An appreciation of the poet Gwladys Downes and a poem I've been hunting for 25 years
I loved the anthology we used in high school English class. At least I think I did. I remember reading things in it that weren't even assigned for homework, especially the poetry. Like many of my peers, I was hungry for culture, and here was a book with a variety of voices and experiences from the English Romantics to the American Modernists to Canadians doing their own renditions of Romanticism and Modernism. It was a book well suited to its purpose, and for anyone who bothered to open it, it offered an escape from the harsh pecking orders of secondary education and from the increasingly dismal environs of Sarnia, Ontario.
Sarnia in the late 1980s seemed a cultural wasteland. It had a shopping mall, and it had a beach, so at least the possibility of pretending to live out to the shallowest "valley girl" lifestyle was there four months of the year--even if the perfunctory Californian subculture was already passé, it was still exotic in Canada's "chemical valley." Not that pop culture was a reliable distraction; there was a fluctuating number of movie screens in town, and Sarnia was not a frequent stop for a lot of concert tours. Even if you wanted to get lost in your work, you had your work cut out for you. Often literally. Jobs were being cut, and many industrial positions that meant pensions for baby boomers were already being converted to contract and temp work for the next generation. Getting a summer job cutting grass at a petrochemical refinery had become a coveted privilege for anyone aged 16 to 25. The downtown core was already showing signs of demise. But there was this book...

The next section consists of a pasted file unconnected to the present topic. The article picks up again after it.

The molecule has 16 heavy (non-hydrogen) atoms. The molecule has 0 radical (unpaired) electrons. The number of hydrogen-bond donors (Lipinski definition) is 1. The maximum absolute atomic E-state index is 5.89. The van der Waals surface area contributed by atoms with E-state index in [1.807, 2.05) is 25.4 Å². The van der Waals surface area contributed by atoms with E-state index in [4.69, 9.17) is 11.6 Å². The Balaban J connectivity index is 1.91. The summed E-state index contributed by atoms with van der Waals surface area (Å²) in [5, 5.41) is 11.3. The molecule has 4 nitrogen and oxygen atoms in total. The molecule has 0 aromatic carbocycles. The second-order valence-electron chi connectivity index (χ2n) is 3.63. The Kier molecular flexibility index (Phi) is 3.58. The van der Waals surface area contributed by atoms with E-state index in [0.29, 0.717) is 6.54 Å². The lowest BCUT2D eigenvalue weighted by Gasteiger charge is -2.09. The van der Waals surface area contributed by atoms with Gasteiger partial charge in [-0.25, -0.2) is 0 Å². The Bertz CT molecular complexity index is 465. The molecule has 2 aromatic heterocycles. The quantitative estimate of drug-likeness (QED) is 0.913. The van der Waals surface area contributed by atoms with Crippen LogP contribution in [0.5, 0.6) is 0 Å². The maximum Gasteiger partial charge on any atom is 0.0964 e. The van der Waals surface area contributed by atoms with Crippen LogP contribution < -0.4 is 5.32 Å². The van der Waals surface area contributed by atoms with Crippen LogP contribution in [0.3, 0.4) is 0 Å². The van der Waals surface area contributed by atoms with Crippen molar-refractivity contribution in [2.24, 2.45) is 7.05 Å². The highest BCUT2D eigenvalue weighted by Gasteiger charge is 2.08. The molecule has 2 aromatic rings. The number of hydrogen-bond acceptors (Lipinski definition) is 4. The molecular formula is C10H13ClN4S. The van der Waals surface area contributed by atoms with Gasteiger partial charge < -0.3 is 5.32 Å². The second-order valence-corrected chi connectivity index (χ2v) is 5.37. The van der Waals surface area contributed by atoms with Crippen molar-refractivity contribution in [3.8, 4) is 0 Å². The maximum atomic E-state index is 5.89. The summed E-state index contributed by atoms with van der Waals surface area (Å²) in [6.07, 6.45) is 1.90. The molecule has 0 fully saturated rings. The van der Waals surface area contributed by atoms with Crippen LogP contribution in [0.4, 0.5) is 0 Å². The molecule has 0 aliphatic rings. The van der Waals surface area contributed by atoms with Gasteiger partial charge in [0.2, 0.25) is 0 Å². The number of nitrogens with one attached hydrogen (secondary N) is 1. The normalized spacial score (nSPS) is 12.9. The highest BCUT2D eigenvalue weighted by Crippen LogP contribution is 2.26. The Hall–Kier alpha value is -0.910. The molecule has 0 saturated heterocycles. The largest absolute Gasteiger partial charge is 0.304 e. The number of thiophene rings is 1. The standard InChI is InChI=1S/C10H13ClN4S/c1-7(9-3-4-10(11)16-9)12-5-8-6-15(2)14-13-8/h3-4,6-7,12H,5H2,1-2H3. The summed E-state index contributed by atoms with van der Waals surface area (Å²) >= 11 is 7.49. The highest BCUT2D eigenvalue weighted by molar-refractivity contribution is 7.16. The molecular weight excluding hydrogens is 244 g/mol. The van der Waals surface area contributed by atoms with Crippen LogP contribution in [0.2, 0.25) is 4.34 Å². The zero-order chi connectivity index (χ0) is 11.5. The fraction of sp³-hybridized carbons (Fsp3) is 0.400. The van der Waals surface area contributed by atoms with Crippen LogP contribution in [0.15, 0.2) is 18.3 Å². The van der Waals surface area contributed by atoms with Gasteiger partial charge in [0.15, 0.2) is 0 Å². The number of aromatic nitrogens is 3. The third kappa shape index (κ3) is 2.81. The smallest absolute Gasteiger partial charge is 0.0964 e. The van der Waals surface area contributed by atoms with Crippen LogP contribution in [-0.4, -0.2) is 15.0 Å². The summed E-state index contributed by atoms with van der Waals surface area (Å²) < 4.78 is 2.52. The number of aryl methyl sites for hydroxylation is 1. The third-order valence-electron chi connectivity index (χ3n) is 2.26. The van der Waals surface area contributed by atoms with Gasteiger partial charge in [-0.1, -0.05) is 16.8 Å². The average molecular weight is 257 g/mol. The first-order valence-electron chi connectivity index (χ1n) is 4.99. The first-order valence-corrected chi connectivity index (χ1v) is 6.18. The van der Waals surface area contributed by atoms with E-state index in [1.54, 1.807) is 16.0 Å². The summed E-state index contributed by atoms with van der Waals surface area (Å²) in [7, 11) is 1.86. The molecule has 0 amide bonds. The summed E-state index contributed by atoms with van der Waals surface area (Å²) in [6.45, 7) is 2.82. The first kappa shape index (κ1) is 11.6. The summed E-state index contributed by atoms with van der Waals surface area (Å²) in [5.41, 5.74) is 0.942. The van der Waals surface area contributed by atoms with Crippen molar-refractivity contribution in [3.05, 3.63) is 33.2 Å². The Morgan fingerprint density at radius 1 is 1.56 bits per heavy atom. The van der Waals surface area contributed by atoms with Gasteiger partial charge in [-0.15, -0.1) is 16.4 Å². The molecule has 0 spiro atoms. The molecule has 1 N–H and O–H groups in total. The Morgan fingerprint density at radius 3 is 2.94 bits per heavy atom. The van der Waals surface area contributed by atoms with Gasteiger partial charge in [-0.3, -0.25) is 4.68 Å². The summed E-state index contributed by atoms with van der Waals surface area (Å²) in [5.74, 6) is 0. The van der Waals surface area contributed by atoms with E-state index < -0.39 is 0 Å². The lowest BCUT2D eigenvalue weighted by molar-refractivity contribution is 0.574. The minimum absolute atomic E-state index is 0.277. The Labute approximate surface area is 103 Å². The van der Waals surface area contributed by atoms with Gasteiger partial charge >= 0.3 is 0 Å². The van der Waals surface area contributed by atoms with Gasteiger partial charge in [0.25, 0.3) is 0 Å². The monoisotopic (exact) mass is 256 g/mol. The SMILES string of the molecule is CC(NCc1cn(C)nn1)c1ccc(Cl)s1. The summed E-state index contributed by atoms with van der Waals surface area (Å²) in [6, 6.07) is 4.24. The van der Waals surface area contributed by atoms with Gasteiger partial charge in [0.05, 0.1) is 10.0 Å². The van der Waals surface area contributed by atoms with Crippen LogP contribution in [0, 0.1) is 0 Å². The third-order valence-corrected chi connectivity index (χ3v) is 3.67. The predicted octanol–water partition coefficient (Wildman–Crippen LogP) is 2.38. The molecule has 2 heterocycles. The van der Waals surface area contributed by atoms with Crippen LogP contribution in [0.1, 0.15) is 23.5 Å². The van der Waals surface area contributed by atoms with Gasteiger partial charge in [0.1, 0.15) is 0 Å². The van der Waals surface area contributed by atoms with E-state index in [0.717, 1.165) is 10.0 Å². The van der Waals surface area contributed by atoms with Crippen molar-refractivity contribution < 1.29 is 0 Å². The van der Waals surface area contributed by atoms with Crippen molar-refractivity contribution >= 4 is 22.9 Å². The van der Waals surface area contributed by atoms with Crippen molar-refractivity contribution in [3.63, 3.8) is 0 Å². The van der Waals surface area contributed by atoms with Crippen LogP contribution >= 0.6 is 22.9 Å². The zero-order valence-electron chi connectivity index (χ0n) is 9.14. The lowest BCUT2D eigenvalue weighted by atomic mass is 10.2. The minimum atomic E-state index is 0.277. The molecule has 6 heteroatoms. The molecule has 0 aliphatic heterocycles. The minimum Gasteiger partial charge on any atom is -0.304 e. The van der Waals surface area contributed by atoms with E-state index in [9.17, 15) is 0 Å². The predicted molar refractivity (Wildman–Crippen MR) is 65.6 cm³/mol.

I can't remember the title of this book, or who the editor or publisher might have been. It has been almost 25 years, after all. I believe it was green, but that is a common enough colour for anthologies of English literature. I do remember that this book was instrumental in my discovery of poetry, and I first read many of my early favourites in its pages. There was E. E. Cummings' poem "Buffalo Bill's" and William Carlos Williams' poem "The Red Wheelbarrow" which I thought was hilarious at first until I realized how sad it really is.
It was in this book where I first read William Butler Yeats and Emily Dickinson and Stephen Crane along with so many other famous writers. And it was in this book where I first read a poem by Gwladys Downes.
For many years I knew nothing of Gwladys Downes' work as an academic or translator, and, to be quite honest, I knew nothing of her work as a poet beyond a single poem of hers that was included in my high school English literature anthology. The poem was called "Alice in Bluebeardland," and I remembered only that I loved it.
As much as I tried, I could not remember the exact words of the poem, but I knew that it relayed the story of a girl who, having experienced some kind of metaphysical or existential horror, was forever altered in her ability to navigate the "real" world. I know that I likened it to the near-universal trauma of adolescence, and I appreciated the unsentimental appraisal of the damage done therein. It was a good poem to give to high school students, but this wasn't assigned reading. It just one of the many poems I discovered in this book, and its effects have stayed with me over the years.